First, he needs to be a better passer. Second, he's so dangerous.
I have not broken down film like scouts do in the NFL, in addition to some "talking heads," whose job is to analyze players and games, but the constant criticism of Vick's passing, to me, is overblown.
The Falcons enter Sunday's game at home against the Green Bay Packers with a 6-2 record. That is 6-2. He can't be that bad, can he? Not according to Packers coach Mike Sherman.
"I prefer him on the bench," Sherman said. "He can run from anywhere or throw from anywhere. He's a dangerous, dangerous player.
"When you have a running back and a quarterback that can take off with it, it's a tough thing to defend sometimes."
So why all the criticism of Vick?
Because he doesn't have the passing numbers that compare to former Falcons and current Packers quarterback, Brett Favre, who is one of the NFL's best at the position. So what? Last time I checked teams make the playoffs based on record, not passing numbers.
Through seven games this season (Vick missed one game with an injury), Vick's passer rating of 70.8 ranked him 26th in the NFL, just behind Baltimore's Anthony Wright (71.7). Nowadays, in every sport, stats are used so often to prove points, or arguments, and I'm using them in this column.
If passer rating is so important, then Wright must be the better player, correct? Wright wouldn't even make the Packers' roster, and he's only starting because of injury. Furthermore, Buffalo's Kelly Holcomb ranks eighth with a passer rating of 92.0, while Donovan McNabb is 14th (88.0) and Favre is 19th (82.9).
Even Terrell Owens knows this answer: Who would you rather have? Favre of Holcomb? McNabb or Holcomb?
Terrell and I both say, Favre and McNabb.
OK, so this continuous fascination with the development of Vick as a passer needs to end. If he was losing games every week, then it would be something to be concerned about.
But Vick is a rare player. He's not as much a quarterback as he is a playmaker. Even when the Falcons call a passing play, do they really know what's going to happen? Doubtful. Once Vick gets flushed out of the pocket or sees a running lane, all heck breaks loose and the defense is panicking. Vick, who has 340 rushing yards, will never be the thrower Steve Young was, and Young compares with Vick as when he played Young threw left-handed and was an above average athlete.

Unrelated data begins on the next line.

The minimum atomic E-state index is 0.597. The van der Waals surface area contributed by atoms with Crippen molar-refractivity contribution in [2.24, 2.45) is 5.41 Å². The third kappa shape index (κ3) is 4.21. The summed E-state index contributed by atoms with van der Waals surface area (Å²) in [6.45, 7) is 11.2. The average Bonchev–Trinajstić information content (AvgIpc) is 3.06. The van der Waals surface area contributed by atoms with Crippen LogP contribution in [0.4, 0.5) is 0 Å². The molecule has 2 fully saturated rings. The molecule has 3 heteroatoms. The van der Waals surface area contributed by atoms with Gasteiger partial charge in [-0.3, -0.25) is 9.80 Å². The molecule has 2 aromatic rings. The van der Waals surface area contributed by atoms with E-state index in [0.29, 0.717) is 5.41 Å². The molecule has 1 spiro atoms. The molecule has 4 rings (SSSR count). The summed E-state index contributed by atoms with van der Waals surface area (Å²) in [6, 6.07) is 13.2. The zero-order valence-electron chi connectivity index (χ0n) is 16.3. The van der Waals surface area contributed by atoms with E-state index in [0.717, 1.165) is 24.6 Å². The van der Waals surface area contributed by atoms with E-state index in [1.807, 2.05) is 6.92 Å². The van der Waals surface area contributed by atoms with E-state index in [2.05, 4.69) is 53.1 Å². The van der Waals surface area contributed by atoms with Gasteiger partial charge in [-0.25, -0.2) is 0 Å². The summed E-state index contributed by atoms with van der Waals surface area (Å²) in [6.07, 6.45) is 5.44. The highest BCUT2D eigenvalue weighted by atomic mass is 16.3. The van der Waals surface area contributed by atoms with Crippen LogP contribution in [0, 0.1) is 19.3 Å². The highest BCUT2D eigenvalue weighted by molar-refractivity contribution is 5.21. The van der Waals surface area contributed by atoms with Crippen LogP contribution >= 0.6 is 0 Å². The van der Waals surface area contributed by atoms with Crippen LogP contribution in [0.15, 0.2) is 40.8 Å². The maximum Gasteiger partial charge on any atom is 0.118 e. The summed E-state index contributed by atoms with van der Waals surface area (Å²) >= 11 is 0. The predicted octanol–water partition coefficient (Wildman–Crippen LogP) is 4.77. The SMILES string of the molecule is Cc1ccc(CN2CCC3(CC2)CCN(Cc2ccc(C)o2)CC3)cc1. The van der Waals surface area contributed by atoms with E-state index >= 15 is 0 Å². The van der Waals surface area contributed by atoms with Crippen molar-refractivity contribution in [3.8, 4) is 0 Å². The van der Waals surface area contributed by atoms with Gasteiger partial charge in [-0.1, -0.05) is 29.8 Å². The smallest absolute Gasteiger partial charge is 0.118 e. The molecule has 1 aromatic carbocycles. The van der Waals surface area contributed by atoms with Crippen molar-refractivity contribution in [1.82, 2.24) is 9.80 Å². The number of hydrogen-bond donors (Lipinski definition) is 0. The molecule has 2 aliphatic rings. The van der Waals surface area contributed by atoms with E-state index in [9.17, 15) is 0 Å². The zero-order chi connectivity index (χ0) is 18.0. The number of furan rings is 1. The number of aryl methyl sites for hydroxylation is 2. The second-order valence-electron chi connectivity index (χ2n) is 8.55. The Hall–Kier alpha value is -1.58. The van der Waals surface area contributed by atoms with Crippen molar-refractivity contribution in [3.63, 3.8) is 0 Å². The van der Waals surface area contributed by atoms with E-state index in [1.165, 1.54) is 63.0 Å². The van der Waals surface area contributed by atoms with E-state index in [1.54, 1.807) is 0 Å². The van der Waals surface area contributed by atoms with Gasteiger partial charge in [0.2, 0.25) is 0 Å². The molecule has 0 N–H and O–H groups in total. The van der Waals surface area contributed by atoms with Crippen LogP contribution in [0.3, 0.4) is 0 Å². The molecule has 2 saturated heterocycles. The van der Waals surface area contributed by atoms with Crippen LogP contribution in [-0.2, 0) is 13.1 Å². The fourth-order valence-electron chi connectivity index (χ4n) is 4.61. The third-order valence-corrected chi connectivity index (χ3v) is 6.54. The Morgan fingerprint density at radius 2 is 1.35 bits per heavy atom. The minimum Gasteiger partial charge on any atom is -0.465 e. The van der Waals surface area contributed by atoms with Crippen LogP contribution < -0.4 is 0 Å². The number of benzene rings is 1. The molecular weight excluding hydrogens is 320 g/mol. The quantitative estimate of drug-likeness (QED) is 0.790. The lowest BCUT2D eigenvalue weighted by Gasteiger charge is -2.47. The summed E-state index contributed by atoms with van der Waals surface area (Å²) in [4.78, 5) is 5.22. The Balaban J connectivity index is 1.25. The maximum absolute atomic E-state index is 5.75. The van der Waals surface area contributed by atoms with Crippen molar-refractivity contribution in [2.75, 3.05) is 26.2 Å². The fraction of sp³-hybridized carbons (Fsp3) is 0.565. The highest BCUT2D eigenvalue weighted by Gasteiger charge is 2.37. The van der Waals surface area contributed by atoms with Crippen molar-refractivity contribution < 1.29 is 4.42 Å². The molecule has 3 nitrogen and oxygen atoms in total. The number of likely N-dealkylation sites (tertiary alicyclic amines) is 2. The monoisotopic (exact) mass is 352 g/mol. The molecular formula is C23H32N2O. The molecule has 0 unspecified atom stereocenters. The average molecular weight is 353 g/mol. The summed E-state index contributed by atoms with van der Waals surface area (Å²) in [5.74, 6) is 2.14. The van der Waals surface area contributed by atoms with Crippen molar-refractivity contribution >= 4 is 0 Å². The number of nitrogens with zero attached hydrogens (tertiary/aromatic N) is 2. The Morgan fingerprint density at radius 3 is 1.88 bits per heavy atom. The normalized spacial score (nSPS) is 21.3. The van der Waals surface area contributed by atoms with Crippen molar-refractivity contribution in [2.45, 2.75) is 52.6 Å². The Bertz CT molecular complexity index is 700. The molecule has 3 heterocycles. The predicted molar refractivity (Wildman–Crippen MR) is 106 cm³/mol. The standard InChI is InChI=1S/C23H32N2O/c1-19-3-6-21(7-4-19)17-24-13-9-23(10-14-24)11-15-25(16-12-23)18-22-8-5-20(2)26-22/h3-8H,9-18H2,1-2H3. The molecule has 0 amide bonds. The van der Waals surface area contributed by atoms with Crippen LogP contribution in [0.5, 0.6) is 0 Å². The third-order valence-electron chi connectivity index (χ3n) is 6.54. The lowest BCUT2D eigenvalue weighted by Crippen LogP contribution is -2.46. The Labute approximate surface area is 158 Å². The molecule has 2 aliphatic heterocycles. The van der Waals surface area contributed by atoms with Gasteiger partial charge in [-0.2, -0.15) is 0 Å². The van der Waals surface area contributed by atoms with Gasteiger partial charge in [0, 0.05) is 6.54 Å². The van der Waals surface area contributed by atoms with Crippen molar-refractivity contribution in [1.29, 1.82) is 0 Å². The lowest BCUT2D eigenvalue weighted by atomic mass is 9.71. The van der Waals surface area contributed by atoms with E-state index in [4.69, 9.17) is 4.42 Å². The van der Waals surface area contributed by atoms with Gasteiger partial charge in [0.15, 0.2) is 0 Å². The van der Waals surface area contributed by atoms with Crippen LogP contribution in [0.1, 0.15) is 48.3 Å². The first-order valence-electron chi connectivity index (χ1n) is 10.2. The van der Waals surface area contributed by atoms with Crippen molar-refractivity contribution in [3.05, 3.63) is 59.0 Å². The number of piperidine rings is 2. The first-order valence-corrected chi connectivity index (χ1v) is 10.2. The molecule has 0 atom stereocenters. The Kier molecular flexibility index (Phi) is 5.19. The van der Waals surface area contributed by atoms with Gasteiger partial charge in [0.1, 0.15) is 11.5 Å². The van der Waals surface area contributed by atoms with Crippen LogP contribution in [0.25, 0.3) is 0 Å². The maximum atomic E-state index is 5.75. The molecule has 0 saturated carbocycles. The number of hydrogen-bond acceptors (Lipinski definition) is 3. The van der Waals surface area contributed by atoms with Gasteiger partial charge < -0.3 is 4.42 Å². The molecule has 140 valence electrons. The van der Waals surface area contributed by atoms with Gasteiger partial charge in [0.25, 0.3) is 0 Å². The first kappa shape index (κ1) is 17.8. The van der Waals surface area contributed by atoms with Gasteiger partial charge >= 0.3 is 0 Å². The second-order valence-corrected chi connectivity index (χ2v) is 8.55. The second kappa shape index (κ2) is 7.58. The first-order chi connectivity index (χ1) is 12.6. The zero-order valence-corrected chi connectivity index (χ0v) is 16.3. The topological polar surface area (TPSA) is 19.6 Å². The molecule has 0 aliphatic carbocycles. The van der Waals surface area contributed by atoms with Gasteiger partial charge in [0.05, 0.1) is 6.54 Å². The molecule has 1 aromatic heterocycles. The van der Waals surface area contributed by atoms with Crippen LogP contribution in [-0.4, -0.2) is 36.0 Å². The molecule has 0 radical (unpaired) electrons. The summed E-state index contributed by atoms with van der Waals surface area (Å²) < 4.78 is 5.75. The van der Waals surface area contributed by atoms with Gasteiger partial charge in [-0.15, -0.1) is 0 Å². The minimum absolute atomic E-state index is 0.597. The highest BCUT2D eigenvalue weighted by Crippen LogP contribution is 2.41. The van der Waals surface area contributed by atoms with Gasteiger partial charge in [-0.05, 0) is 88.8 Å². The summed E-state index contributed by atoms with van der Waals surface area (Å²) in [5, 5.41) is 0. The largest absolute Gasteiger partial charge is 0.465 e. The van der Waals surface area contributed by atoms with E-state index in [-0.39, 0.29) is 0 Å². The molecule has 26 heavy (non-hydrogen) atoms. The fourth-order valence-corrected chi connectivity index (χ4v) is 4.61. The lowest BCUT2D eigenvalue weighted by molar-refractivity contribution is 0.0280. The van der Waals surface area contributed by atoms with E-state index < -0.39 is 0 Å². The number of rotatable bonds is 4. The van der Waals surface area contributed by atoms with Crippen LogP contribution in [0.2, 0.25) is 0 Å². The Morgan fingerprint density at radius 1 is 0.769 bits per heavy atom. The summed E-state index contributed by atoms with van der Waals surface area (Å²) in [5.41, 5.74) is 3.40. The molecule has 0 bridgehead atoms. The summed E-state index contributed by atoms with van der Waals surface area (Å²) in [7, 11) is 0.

As Packers fans have witnessed this season, sometimes a quarterback is only as good as his receivers, and if the receivers are not capable of getting open consistently, what happens? Five-interception games like Favre had in Cincinnati.
Favre made throws he always has made, but the problem was he wasn't throwing to the likes of Javon Walker or Robert Ferguson, who know how to get open. Instead, he was looking at people like Donald Lee and Antonio Chatman, in addition to the reliable Donald Driver.
There's a lot of reasons Vick (six TDs and six interceptions this season) isn't an accomplished thrower, but it's not all on him. A lack of talent hasn't helped. But can anyone disagree with this: Vick shouldn't be coached to be the next Favre, but an advanced version of Young.
A player who can make plays throwing and running cannot be relegated to the pocket. Vick is at his best on the run and this is when defenses begin swallowing their collective tongue. And, since he's winning, what's the big deal? Vick has his team in the race for the NFC title, and I thought that's what his job was – to win. As far as I can see, he's doing his job.
The Packers will get to see firsthand on Sunday.
Editor's note: Doug Ritchay is a longtime sportswriter and former Packers beat writer for the Green Bay News-Chronicle. E-mail at firstname.lastname@example.org.